Another initiative this last year has been to pull the various departments together into a more integrated cooperative whole. In the past there had been the all too common tendency for each department to work in isolation, so that the teachers really didn't know what the counselors were doing, and there was less than optimum communication from both with the student life staff. When Samuel took over, she focused on enhancing a communication system that included all departments. Some of the staff mentioned that they now felt more like a team.

The initial commitment upon enrollment is one year, though of course some girls stay longer. Each girl goes through up to four phases, each phrase having fewer restrictions and increased privileges, including increased involvement with the surrounding community. Use of medication occurs only when it is obviously necessary. Staff informed me that almost all the students come to the school on medication, but after review of their history and behavior, typically only a third of the students need to stay on medication.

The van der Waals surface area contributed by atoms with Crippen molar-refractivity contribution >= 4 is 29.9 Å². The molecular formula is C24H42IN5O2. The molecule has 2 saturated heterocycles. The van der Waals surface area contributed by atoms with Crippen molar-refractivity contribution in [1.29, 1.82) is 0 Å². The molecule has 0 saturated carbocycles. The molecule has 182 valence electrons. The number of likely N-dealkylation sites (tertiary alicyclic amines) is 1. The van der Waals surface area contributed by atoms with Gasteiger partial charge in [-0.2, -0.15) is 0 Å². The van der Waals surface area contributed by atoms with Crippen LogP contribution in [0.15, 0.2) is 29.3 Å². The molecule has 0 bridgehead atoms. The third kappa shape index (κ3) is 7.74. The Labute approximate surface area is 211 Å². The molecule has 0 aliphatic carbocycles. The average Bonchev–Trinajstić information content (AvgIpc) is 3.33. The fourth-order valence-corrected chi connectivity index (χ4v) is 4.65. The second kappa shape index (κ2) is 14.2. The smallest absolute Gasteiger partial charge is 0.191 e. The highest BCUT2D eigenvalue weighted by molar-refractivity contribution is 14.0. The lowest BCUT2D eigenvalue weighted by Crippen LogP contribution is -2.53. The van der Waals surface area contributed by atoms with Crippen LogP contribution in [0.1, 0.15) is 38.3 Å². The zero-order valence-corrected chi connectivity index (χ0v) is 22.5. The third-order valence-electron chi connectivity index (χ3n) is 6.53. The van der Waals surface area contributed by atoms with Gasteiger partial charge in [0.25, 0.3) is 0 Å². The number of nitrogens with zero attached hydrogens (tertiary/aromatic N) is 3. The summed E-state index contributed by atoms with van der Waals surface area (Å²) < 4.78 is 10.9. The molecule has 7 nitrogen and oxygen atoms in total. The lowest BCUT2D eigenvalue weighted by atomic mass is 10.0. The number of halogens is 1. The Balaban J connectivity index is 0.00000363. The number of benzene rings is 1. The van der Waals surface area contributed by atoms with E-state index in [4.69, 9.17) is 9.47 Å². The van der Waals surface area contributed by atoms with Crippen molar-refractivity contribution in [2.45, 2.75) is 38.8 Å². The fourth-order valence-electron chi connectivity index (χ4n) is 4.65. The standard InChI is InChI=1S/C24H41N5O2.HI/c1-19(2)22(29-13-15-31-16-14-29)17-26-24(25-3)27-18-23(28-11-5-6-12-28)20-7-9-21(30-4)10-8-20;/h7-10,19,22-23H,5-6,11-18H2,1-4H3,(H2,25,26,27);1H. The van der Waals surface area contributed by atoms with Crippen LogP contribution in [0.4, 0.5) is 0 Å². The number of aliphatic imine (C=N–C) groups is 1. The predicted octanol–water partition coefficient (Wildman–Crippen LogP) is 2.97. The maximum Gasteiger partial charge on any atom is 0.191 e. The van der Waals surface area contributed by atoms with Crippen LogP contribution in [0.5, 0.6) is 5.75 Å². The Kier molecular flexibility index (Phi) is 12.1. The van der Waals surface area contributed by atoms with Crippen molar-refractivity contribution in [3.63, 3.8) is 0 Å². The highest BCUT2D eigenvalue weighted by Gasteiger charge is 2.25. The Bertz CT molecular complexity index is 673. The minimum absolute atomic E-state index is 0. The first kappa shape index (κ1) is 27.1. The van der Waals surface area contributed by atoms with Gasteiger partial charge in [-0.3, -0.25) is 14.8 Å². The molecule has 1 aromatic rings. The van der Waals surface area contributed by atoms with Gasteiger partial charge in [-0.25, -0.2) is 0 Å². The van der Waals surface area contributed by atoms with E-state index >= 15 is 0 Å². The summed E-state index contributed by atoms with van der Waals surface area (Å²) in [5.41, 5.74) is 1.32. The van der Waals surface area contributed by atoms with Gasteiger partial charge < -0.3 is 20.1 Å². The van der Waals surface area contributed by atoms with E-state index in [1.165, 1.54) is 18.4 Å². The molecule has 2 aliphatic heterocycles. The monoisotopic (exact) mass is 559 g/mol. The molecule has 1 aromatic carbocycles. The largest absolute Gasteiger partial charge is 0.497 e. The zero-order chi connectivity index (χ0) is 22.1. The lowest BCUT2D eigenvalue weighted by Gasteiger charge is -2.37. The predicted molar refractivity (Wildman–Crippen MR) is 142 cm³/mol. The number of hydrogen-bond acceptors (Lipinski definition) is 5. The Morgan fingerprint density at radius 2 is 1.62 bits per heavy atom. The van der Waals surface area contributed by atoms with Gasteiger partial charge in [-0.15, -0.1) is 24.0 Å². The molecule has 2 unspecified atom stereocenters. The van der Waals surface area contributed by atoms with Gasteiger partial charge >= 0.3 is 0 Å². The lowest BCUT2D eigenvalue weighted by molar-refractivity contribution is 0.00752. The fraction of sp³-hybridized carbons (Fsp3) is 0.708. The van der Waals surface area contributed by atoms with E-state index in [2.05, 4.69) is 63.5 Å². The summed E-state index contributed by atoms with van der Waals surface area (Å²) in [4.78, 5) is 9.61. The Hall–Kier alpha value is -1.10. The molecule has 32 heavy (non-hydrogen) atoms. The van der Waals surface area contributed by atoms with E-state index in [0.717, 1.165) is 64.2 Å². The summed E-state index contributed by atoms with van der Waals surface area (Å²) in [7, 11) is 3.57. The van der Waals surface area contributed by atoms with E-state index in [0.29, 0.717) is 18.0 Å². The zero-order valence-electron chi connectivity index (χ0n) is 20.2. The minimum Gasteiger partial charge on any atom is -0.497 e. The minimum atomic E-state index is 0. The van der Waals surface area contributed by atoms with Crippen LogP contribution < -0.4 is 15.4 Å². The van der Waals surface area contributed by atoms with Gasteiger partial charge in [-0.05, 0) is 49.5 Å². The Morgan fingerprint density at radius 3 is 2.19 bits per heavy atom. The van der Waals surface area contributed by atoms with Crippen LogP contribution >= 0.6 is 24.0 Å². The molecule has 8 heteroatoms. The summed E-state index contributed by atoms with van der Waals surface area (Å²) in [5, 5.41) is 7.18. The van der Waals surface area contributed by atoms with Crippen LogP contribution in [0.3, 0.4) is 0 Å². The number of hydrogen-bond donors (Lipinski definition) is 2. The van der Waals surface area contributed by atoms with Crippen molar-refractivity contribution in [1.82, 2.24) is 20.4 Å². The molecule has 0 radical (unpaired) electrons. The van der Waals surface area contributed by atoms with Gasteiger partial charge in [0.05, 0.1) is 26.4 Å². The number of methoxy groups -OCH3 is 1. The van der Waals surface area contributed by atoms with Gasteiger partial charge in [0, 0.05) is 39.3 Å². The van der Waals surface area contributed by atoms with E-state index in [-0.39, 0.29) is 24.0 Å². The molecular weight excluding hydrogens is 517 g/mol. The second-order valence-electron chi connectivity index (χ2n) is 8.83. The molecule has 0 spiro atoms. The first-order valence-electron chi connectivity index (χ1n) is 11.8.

In addition to emphasizing a strong academic program, a major emphasis of the school is to help the girls develop the life skills necessary for a constructive future. They rely heavily on natural and logical consequences and the ability to earn increased privileges and responsibilities. For example, they require each girl to be responsible for chores twice a day, largely as a self-esteem builder. When a girl enrolls, she develops a personal growth plan with help from the staff, which includes at least three specific goals to begin with. As time goes on, this plan is revisited by each girl and changes or expands depending on what makes sense.

The therapy emphasizes individual groups, specialty workshops and family sessions. Parents are encouraged to visit every six or seven weeks and the sessions emphasize experiential activities. Between visits, Auldern utilizes family sessions over the phone. In addition, there are two parent workshops every year. Outdoor activities are emphasized throughout the year with each student introduced to a variety of activities. During the school year, the students participate in a number of day trips, which become overnighters during the summer.

The changes instituted last year seem to be solidly established, and the result is an impressive looking school for girls needing help growing up.